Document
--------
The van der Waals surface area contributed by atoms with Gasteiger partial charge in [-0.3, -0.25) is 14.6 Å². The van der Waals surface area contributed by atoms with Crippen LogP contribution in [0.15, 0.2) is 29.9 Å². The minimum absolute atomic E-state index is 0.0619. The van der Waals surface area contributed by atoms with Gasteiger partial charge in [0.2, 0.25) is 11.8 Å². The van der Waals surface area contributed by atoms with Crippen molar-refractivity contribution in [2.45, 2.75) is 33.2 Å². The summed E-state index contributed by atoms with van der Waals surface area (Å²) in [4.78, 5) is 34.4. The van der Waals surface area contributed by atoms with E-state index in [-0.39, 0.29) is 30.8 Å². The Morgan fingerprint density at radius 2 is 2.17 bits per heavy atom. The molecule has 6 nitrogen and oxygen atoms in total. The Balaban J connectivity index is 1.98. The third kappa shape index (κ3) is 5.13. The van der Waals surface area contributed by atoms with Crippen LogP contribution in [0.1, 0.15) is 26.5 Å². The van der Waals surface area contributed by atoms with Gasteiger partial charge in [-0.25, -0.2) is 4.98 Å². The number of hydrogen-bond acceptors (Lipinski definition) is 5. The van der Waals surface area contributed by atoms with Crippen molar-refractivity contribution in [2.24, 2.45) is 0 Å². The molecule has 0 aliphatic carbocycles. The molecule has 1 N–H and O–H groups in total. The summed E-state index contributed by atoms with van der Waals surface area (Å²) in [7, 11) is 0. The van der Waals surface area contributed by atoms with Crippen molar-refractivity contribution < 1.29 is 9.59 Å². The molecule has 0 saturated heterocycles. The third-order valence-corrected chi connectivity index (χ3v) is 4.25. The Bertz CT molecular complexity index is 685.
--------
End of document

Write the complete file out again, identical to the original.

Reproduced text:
The van der Waals surface area contributed by atoms with Gasteiger partial charge in [-0.3, -0.25) is 14.6 Å². The van der Waals surface area contributed by atoms with Crippen LogP contribution in [0.15, 0.2) is 29.9 Å². The minimum absolute atomic E-state index is 0.0619. The van der Waals surface area contributed by atoms with Gasteiger partial charge in [0.2, 0.25) is 11.8 Å². The van der Waals surface area contributed by atoms with Crippen molar-refractivity contribution in [2.45, 2.75) is 33.2 Å². The summed E-state index contributed by atoms with van der Waals surface area (Å²) in [4.78, 5) is 34.4. The van der Waals surface area contributed by atoms with E-state index in [-0.39, 0.29) is 30.8 Å². The Morgan fingerprint density at radius 2 is 2.17 bits per heavy atom. The molecule has 6 nitrogen and oxygen atoms in total. The Balaban J connectivity index is 1.98. The third kappa shape index (κ3) is 5.13. The van der Waals surface area contributed by atoms with Crippen LogP contribution in [0.1, 0.15) is 26.5 Å². The van der Waals surface area contributed by atoms with Gasteiger partial charge in [-0.25, -0.2) is 4.98 Å². The number of hydrogen-bond acceptors (Lipinski definition) is 5. The van der Waals surface area contributed by atoms with Crippen molar-refractivity contribution in [2.24, 2.45) is 0 Å². The molecule has 0 aliphatic carbocycles. The molecule has 1 N–H and O–H groups in total. The summed E-state index contributed by atoms with van der Waals surface area (Å²) in [7, 11) is 0. The van der Waals surface area contributed by atoms with Crippen molar-refractivity contribution < 1.29 is 9.59 Å². The molecule has 0 saturated heterocycles. The third-order valence-corrected chi connectivity index (χ3v) is 4.25. The Bertz CT molecular complexity index is 685.